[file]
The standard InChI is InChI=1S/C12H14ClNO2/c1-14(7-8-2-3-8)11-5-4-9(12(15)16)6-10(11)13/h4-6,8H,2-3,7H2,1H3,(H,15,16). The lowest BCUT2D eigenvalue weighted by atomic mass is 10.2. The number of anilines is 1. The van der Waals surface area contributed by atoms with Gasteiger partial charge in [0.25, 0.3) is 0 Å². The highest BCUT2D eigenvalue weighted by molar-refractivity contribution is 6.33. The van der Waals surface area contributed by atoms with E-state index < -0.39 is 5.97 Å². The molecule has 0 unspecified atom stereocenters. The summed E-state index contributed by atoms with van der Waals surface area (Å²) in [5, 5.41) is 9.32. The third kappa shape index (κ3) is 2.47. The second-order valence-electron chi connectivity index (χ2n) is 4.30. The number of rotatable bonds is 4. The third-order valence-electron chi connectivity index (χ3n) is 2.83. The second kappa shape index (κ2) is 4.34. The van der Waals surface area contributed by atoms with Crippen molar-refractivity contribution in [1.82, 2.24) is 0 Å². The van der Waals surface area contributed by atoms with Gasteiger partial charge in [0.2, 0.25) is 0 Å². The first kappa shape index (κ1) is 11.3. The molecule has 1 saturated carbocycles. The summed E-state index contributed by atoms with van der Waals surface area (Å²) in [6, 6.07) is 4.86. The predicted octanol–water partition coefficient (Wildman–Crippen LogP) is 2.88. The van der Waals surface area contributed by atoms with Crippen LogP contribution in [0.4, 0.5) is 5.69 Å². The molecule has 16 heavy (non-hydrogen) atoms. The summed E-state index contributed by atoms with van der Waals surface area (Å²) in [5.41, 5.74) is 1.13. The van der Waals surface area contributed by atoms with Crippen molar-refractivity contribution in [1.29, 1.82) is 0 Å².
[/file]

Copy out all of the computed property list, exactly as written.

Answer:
The standard InChI is InChI=1S/C12H14ClNO2/c1-14(7-8-2-3-8)11-5-4-9(12(15)16)6-10(11)13/h4-6,8H,2-3,7H2,1H3,(H,15,16). The lowest BCUT2D eigenvalue weighted by atomic mass is 10.2. The number of anilines is 1. The van der Waals surface area contributed by atoms with Gasteiger partial charge in [0.25, 0.3) is 0 Å². The highest BCUT2D eigenvalue weighted by molar-refractivity contribution is 6.33. The van der Waals surface area contributed by atoms with E-state index < -0.39 is 5.97 Å². The molecule has 0 unspecified atom stereocenters. The summed E-state index contributed by atoms with van der Waals surface area (Å²) in [5, 5.41) is 9.32. The third kappa shape index (κ3) is 2.47. The second-order valence-electron chi connectivity index (χ2n) is 4.30. The number of rotatable bonds is 4. The third-order valence-electron chi connectivity index (χ3n) is 2.83. The second kappa shape index (κ2) is 4.34. The van der Waals surface area contributed by atoms with Crippen molar-refractivity contribution in [1.82, 2.24) is 0 Å². The van der Waals surface area contributed by atoms with Gasteiger partial charge in [0.2, 0.25) is 0 Å². The first kappa shape index (κ1) is 11.3. The molecule has 1 saturated carbocycles. The summed E-state index contributed by atoms with van der Waals surface area (Å²) in [6, 6.07) is 4.86. The predicted octanol–water partition coefficient (Wildman–Crippen LogP) is 2.88. The van der Waals surface area contributed by atoms with Crippen LogP contribution in [0.4, 0.5) is 5.69 Å². The molecule has 16 heavy (non-hydrogen) atoms. The summed E-state index contributed by atoms with van der Waals surface area (Å²) in [5.41, 5.74) is 1.13. The van der Waals surface area contributed by atoms with Crippen molar-refractivity contribution in [1.29, 1.82) is 0 Å².